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Eggs and what develops

Cockatiel hens usually lay between 3-7 eggs with 5 being normal however some eager hens can lay continually until chicks have been born, these hens need to watched closely for egg binding or lack of fitness due to the strain of calcium absorption required to produce the eggs! A good breeding age is at least 12mths with 18-24 being ideal with fewer complications to deal with; also mature birds seem to do everything right with brooding. Hens will incubate from late afternoons till early mornings when the cock will take over and relieve the hen. Some devoted pairs especially those housed on their own will share incubation duties during the day. 

The first eggs usually appear 10-14 days after pairing and are laid every other day. Brooding doesn’t commence until the 3rd egg is laid giving parents the opportunity to have at least the first 3 chicks hatch together. After approximately 5-7 days of incubation a cockatiel egg can be checked for fertility using an egg candler or a strong flash light. As “Foreshaw says” a fertile egg is Broad-Elliptical with a slight gloss or opaque look quite distinguishable against an infertile egg which is clear and dull! Once candled a fertile egg will show red blood veins thru the entire egg similar to a spider web leading to embryo viewed as a little blood dot which will increase in size as it develops. 

By the 8-10th day of fertility a candled egg will show signs of heartbeat coming from the embryo which can be very thrilling and rewarding for 1st timers. Also appearing will be an Air-Sac at the large end of the egg, the size of the sac is determined by relative humidity. Too much humidity will create a smaller air sac which will cause the chick too swell in the egg resulting in the chick being smothered and usually fatal if not assisted at hatch! Too little humidity creates a larger air sac will little moisture for the chick to move and revolve whilst hatching also causing the chick to adhere to the membrane which is identified by a large hole whilst trying to hatch, this also can be fatal if not assisted in hatching!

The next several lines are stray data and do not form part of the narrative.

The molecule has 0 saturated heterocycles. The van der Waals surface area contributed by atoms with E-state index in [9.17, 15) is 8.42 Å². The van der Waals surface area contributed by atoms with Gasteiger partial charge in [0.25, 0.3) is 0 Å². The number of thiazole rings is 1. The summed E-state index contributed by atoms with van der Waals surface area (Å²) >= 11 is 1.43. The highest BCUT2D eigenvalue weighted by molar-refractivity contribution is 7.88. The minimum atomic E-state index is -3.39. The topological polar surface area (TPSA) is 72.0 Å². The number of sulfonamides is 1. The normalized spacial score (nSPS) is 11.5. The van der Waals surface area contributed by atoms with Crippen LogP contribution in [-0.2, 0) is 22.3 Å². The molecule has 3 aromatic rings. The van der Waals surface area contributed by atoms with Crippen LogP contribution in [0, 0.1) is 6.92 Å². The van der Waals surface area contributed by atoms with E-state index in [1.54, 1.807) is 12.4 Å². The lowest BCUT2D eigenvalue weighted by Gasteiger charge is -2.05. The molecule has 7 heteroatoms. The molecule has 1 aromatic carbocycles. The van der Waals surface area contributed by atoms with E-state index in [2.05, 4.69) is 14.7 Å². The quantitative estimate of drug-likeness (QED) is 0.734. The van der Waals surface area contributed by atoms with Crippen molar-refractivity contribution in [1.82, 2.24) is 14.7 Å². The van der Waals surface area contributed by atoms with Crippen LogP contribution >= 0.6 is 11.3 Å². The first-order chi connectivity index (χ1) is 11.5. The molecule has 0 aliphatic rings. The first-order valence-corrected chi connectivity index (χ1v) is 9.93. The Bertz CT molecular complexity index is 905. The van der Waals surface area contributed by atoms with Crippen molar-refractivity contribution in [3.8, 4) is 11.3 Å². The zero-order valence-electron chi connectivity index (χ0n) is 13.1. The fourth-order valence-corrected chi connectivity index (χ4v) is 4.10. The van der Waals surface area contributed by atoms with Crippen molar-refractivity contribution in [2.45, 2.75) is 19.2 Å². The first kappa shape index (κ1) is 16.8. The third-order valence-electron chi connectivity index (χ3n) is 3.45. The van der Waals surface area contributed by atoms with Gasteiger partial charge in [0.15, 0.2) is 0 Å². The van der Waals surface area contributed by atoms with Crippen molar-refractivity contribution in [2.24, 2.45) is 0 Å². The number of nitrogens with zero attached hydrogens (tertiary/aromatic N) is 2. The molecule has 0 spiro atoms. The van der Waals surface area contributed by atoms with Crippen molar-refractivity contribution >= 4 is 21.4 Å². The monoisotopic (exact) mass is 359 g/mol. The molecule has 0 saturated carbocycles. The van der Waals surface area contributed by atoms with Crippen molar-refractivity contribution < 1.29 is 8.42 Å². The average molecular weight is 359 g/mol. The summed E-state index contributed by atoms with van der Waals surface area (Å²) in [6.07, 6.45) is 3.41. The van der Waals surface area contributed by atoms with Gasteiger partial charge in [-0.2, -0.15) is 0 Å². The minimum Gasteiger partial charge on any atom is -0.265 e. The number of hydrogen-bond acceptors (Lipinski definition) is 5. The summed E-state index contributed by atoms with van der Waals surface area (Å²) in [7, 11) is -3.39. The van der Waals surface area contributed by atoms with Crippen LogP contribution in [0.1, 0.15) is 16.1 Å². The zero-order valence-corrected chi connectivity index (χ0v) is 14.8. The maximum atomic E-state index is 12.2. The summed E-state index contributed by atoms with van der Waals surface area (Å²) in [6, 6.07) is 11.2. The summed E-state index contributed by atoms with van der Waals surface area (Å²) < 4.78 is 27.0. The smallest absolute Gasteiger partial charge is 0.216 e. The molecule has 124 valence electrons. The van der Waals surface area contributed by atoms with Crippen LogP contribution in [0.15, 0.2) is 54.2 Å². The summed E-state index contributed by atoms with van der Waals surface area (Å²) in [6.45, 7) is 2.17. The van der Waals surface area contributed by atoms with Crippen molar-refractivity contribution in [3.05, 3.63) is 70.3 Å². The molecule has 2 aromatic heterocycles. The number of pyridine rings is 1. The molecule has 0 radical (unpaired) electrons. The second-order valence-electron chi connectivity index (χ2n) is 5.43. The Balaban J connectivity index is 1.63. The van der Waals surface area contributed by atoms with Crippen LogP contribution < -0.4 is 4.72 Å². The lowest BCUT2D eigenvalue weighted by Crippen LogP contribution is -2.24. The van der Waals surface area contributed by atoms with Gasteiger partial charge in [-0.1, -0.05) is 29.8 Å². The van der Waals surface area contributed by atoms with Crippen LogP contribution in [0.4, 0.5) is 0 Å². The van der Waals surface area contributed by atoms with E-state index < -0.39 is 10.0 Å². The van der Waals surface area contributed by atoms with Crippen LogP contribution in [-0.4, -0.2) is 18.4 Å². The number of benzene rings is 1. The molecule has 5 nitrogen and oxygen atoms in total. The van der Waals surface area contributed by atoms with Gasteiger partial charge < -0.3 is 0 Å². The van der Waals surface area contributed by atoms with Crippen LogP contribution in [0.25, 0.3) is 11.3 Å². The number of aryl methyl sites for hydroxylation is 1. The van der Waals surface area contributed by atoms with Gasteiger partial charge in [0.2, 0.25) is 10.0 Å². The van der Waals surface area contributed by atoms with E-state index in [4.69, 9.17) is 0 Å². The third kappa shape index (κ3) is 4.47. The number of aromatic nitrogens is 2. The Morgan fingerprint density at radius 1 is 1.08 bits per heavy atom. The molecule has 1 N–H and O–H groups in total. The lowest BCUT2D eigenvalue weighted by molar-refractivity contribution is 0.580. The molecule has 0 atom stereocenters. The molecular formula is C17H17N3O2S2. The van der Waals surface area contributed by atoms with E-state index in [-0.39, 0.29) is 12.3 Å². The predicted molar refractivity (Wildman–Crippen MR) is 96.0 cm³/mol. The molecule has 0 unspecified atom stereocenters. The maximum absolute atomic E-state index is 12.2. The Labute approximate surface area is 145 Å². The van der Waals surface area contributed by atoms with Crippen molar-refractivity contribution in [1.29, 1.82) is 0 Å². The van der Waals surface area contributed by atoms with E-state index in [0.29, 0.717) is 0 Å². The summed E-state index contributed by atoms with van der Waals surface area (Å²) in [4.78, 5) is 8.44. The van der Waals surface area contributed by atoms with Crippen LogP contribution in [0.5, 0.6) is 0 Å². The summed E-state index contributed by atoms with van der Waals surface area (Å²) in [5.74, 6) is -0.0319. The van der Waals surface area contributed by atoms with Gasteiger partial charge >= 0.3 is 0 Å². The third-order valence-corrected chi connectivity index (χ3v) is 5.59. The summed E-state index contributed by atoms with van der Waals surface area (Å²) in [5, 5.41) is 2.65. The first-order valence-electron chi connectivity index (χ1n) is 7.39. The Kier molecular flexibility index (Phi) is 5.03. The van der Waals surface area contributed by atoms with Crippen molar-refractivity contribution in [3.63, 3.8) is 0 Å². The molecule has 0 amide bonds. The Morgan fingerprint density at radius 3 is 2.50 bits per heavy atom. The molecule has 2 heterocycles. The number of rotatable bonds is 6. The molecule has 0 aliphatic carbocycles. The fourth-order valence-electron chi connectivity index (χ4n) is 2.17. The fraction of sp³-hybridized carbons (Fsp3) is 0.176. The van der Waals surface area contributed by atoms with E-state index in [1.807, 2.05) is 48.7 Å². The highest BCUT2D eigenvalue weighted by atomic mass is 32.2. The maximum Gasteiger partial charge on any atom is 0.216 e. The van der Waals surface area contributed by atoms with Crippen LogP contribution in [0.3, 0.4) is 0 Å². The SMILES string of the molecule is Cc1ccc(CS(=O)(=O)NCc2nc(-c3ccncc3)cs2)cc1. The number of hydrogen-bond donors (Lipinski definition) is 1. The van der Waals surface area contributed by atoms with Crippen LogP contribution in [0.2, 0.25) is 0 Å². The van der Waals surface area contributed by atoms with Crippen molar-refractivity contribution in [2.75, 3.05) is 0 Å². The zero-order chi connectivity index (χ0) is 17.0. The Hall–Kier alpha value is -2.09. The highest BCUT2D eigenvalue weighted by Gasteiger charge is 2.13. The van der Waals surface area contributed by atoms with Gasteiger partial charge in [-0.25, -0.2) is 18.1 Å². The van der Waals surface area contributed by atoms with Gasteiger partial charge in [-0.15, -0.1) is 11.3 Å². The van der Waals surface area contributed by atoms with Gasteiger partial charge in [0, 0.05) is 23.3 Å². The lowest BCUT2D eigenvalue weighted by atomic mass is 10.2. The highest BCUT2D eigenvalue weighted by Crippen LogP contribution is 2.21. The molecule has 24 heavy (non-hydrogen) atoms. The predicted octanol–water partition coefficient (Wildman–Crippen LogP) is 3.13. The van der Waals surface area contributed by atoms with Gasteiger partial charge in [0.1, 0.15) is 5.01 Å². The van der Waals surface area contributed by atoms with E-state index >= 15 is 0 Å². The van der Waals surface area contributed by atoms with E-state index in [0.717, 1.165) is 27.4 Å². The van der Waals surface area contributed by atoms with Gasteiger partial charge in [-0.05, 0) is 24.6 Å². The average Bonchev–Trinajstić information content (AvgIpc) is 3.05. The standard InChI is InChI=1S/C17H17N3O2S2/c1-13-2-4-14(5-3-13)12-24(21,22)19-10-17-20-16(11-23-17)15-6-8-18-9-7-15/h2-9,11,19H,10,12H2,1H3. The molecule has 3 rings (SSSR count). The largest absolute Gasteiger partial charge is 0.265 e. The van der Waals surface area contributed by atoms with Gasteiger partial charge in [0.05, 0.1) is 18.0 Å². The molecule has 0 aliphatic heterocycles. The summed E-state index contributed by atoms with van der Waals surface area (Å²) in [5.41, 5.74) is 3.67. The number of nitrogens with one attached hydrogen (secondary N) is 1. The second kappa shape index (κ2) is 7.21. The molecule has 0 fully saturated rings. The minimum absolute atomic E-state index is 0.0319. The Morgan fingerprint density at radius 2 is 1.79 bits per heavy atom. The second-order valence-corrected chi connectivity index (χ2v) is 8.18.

After approximately 17days incubation candling the egg will reveal the air-sac has tilted by 45 degrees, this period of brooding is called the “Internal Pip” which also can be detected without candling by a dent which will appear at the large or air sac end of the egg. This process of hatching with the chick now breaking through the membrane into the air cell where it will begin to take its first breath with a supply of fresh air created by the pip and if you listen closely you will hear their first chirps whilst chipping away in a circular motion around the shell. Usually without complications a chick will appear within 24-48 hrs of the pip any longer than this is a general warning for signs of difficulty and an assisted hatch might be required!

So as you can see a cockatiel has its work cut out making sure all conditions are met and do rely greatly on breeders to accommodate their requirements. A shallow water dish is appreciated greatly by brooding hens who love nothing more than to take a dip in the water to help maintain humidity levels in the nest box especially in warmer climates! Also a good supply of calcium and sunlight are the main ingredients for healthy eggs and chicks. 

If at any stage of incubation a criteria is not met by one or both parents for one reason or another cockatiel eggs can be fostered to another pair usually without fuss but make sure the fostering pairs biological clock is in time with those being fostered although I personally feel it’s better to try and educate birds to become good breeders rather than egg producing machines!

Bent Tails

Frank De Luca of Hillcrest Cockatiels

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